Worldwide Most Downloaded Applications Announced In April

By Daniel Kucher

It has been around 10 days since April was left behind, and Sensor Tower has released a list of the most downloaded apps in the past month, based on estimates. Communication applications marked the lists.

Some changes were also observed in downloaded applications due to the coronavirus epidemic and people’s closure to homes around the world. Sensor Tower shared the 10 most downloaded applications of April based on forecasts.

There were some changes in the applications that people downloaded and used on their smartphones during the quarantine process. As you can imagine, video chat applications were among the most downloaded apps last month.

Most downloaded apps in April 2020
In April 2020, ZOOM was the most downloaded application in both Google Play and App Store. The application, which received 131 million downloads, has grown 60 times compared to April 2019. 18.2% of the downloads came from India and 14.3% from the USA.

The second most downloaded application in non-game applications was TikTok. TikTok was downloaded 107 million times in April 2020 and experienced a 2.5-fold growth in a year. The country where the application was most downloaded was India with 22%, while the USA followed ZOOM with 9.4%.

From the third row, the most downloaded applications in the App Store are listed as follows; Google Meet, Microsoft Teams, Netflix, Instagram, YouTube, Tax Report, Facebook and Google Classroom. The most downloaded applications from the third place in the Google Play Store are listed as follows; Facebook, WhatsApp, Aarogya Setu, Messenger, Instagram, Samsung Security Update, Telegram and Likee.

When we look at the most downloaded applications in the past month, we can say that online communication applications have a dominance. After ZOOM and TikTok in total, the most downloaded applications were Facebook, WhatsApp, Instagram and Messenger. In addition, Microsoft Teams was able to enter this list for the first time.

The data was collected by Store Intelligence on the App Store and Google Play between April 1, 2020 and April 30, 2020. Previous downloads have been excluded. Data from third-party stores was not included in Android estimates. But different versions of the same app like Facebook and Facebook Lite were combined.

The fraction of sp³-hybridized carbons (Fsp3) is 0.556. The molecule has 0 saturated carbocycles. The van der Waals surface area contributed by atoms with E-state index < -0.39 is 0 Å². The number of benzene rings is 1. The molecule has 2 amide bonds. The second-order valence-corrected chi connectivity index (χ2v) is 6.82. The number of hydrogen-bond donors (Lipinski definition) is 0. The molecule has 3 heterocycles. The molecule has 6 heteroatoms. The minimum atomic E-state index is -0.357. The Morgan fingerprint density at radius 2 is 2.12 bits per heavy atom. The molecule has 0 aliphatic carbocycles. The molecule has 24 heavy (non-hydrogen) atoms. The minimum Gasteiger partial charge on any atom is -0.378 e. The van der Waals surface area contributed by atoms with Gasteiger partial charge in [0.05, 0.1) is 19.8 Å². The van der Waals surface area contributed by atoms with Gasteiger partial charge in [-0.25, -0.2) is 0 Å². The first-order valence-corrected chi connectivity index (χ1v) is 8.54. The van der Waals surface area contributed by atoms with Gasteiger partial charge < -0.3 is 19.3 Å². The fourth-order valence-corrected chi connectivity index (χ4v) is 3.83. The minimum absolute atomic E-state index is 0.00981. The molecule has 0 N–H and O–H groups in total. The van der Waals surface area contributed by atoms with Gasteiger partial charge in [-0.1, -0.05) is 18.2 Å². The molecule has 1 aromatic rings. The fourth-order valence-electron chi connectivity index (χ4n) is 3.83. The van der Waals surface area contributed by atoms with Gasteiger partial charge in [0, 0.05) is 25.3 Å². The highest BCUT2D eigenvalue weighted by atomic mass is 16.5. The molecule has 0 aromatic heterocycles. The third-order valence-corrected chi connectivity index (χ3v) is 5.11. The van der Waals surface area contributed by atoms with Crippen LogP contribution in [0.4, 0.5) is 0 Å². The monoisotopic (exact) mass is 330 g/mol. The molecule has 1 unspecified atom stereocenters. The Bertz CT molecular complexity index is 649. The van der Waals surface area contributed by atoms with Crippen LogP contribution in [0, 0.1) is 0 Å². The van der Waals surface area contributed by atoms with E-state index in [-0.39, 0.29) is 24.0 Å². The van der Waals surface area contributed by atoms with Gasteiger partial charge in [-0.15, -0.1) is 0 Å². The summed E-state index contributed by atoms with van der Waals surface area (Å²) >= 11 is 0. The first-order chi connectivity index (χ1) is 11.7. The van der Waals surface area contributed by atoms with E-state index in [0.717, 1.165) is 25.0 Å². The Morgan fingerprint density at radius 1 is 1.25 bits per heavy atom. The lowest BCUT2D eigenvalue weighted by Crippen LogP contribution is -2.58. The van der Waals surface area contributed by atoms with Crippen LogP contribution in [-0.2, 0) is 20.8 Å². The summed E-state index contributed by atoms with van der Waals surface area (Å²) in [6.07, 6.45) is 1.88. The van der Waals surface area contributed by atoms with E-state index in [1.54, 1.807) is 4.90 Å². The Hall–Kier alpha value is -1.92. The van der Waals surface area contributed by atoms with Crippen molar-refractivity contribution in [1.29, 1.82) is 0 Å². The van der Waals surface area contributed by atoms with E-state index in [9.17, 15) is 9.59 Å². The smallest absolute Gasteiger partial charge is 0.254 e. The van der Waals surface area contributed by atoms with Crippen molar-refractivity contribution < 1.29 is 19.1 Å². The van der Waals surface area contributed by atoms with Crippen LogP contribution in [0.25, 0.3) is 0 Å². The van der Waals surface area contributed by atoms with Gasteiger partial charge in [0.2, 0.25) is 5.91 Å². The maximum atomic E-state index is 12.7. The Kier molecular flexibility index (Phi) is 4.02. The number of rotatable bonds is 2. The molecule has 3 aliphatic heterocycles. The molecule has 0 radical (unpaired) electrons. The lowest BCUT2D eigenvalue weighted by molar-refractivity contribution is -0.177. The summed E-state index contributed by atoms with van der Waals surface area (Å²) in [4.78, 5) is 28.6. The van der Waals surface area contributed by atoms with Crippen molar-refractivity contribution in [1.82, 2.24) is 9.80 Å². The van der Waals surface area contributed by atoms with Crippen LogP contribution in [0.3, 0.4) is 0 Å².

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Facebook’s Testing a ‘Hit Me Up’ Sticker to Prompt Message Interaction from Stories

Andrew Hutchinson

With messaging use on the rise during the COVID-19 lockdowns, Facebook now appears to be looking for more ways to prompt direct engagement between users.

Along with a new ‘DM Me’ sticker for Instagram Stories, which would enable users to message a Story creator with a tap on the sticker, Facebook is also working on a ‘Hit Me Up’ sticker for Facebook Stories, which would provide the same functionality, just with a different look (and on a different app, of course).

As you can see in this example, shared by reverse engineering expert Jane Manchun Wong, the new ‘hit Me Up’ sticker would enable Facebook Stories users to prompt a quick DM response via the sticker, which could help to facilitate more intimate engagement, which, as noted, would align with the rising use of Stories and messaging, particularly during the lockdowns.

Indeed, according to Facebook, messaging activity across both WhatsApp and Messenger has increased some 50% on normal levels over the last few months. Without the capacity to connect in real life, people are looking to direct connection options to stay in touch, and a new prompt within Stories to further facilitate such engagement could be a good way to generate increased conversation, and give people more ways to stay connected while apart.

That’s likely the main impetus here – seeing the increases in messaging, it may well be that more people are looking to have more message interactions, but they need to know who else might be interested in the same. By adding a simple prompt within your story, highlighting that you’re interested in chatting, it could spark new message interactions, and help to relieve some of the loneliness of the social isolation period.

But of course, it could also lead to problems. As we noted on the Instagram ‘DM Me’ option, while people might want to get more private messages in response to their Stories, it could also open the door to more unsolicited attachments and the like, which has become a problematic element, particularly for younger users. Users would, however, still be able to limit who sees their Stories, and block unwanted responders, but broadening your call for more messages could be problematic in some cases.

Still, it makes sense, and the numbers would suggest it could be a good option.

Given the current focus on direct engagement tools, it seems likely that we’ll see these options roll out sooner, rather than later. And from a brand and marketing perspective, that could also mean that you’ll soon have another CTA prompt to help advance connection with potential clients.


Promotion of social networks
Real subscribers, real likes, real views
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